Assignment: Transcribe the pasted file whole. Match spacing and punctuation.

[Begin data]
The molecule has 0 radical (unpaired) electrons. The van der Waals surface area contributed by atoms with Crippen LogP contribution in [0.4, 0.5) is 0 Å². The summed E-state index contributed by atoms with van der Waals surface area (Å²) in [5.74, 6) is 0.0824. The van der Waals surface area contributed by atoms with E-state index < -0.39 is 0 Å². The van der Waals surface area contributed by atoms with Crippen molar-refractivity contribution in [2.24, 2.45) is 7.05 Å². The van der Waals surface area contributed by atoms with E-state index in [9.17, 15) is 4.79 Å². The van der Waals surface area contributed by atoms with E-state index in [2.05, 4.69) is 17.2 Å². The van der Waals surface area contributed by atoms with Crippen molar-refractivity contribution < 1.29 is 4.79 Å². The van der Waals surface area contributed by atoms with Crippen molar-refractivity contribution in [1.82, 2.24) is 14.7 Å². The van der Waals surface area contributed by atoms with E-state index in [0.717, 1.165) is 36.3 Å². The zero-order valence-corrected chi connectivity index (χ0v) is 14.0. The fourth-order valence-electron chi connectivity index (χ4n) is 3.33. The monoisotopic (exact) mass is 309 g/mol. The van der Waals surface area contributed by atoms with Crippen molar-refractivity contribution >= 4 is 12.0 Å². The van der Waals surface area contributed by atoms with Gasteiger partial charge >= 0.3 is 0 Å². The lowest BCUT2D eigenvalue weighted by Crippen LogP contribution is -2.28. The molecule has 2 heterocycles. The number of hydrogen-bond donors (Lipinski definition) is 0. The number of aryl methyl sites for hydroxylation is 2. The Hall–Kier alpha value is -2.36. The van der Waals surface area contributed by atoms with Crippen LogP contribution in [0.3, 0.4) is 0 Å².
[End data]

The molecule has 0 radical (unpaired) electrons. The van der Waals surface area contributed by atoms with Crippen LogP contribution in [0.4, 0.5) is 0 Å². The summed E-state index contributed by atoms with van der Waals surface area (Å²) in [5.74, 6) is 0.0824. The van der Waals surface area contributed by atoms with E-state index < -0.39 is 0 Å². The van der Waals surface area contributed by atoms with Crippen molar-refractivity contribution in [2.24, 2.45) is 7.05 Å². The van der Waals surface area contributed by atoms with E-state index in [9.17, 15) is 4.79 Å². The van der Waals surface area contributed by atoms with E-state index in [2.05, 4.69) is 17.2 Å². The van der Waals surface area contributed by atoms with Crippen molar-refractivity contribution < 1.29 is 4.79 Å². The van der Waals surface area contributed by atoms with Crippen molar-refractivity contribution in [1.82, 2.24) is 14.7 Å². The van der Waals surface area contributed by atoms with E-state index in [0.717, 1.165) is 36.3 Å². The zero-order valence-corrected chi connectivity index (χ0v) is 14.0. The fourth-order valence-electron chi connectivity index (χ4n) is 3.33. The monoisotopic (exact) mass is 309 g/mol. The van der Waals surface area contributed by atoms with Crippen molar-refractivity contribution >= 4 is 12.0 Å². The van der Waals surface area contributed by atoms with Gasteiger partial charge >= 0.3 is 0 Å². The lowest BCUT2D eigenvalue weighted by Crippen LogP contribution is -2.28. The molecule has 2 heterocycles. The number of hydrogen-bond donors (Lipinski definition) is 0. The number of aryl methyl sites for hydroxylation is 2. The Hall–Kier alpha value is -2.36. The van der Waals surface area contributed by atoms with Crippen LogP contribution in [0.3, 0.4) is 0 Å².